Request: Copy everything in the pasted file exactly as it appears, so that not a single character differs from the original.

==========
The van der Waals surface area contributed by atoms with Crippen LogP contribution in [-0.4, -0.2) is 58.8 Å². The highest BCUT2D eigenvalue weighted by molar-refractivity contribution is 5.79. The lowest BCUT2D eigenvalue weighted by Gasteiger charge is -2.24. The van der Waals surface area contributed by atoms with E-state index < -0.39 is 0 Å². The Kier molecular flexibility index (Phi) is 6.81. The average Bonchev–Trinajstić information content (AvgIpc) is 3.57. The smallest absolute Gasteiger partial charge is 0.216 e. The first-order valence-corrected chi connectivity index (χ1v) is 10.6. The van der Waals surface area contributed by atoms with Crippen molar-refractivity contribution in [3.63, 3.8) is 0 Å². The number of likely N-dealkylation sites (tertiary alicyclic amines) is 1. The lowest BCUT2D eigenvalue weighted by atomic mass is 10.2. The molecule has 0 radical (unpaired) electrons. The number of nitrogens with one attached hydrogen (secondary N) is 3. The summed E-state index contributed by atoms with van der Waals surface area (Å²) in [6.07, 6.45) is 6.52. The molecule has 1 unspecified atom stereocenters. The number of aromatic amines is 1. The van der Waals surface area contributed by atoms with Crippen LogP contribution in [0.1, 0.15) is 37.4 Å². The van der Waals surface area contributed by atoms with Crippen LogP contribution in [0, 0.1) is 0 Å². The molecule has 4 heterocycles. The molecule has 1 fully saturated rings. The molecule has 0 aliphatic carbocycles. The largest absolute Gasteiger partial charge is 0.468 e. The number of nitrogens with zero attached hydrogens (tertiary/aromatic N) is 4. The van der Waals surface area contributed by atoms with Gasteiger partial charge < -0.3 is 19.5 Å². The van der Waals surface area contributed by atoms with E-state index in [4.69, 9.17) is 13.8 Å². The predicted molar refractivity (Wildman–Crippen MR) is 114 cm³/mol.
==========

The van der Waals surface area contributed by atoms with Crippen LogP contribution in [-0.4, -0.2) is 58.8 Å². The highest BCUT2D eigenvalue weighted by molar-refractivity contribution is 5.79. The lowest BCUT2D eigenvalue weighted by Gasteiger charge is -2.24. The van der Waals surface area contributed by atoms with E-state index < -0.39 is 0 Å². The Kier molecular flexibility index (Phi) is 6.81. The average Bonchev–Trinajstić information content (AvgIpc) is 3.57. The smallest absolute Gasteiger partial charge is 0.216 e. The first-order valence-corrected chi connectivity index (χ1v) is 10.6. The van der Waals surface area contributed by atoms with Crippen molar-refractivity contribution in [3.63, 3.8) is 0 Å². The number of likely N-dealkylation sites (tertiary alicyclic amines) is 1. The lowest BCUT2D eigenvalue weighted by atomic mass is 10.2. The molecule has 0 radical (unpaired) electrons. The number of nitrogens with one attached hydrogen (secondary N) is 3. The summed E-state index contributed by atoms with van der Waals surface area (Å²) in [6.07, 6.45) is 6.52. The molecule has 1 unspecified atom stereocenters. The number of aromatic amines is 1. The van der Waals surface area contributed by atoms with Crippen LogP contribution in [0.1, 0.15) is 37.4 Å². The van der Waals surface area contributed by atoms with Crippen LogP contribution in [0, 0.1) is 0 Å². The molecule has 4 heterocycles. The molecule has 1 fully saturated rings. The molecule has 0 aliphatic carbocycles. The largest absolute Gasteiger partial charge is 0.468 e. The number of nitrogens with zero attached hydrogens (tertiary/aromatic N) is 4. The van der Waals surface area contributed by atoms with Gasteiger partial charge < -0.3 is 19.5 Å². The van der Waals surface area contributed by atoms with E-state index in [4.69, 9.17) is 13.8 Å². The predicted molar refractivity (Wildman–Crippen MR) is 114 cm³/mol.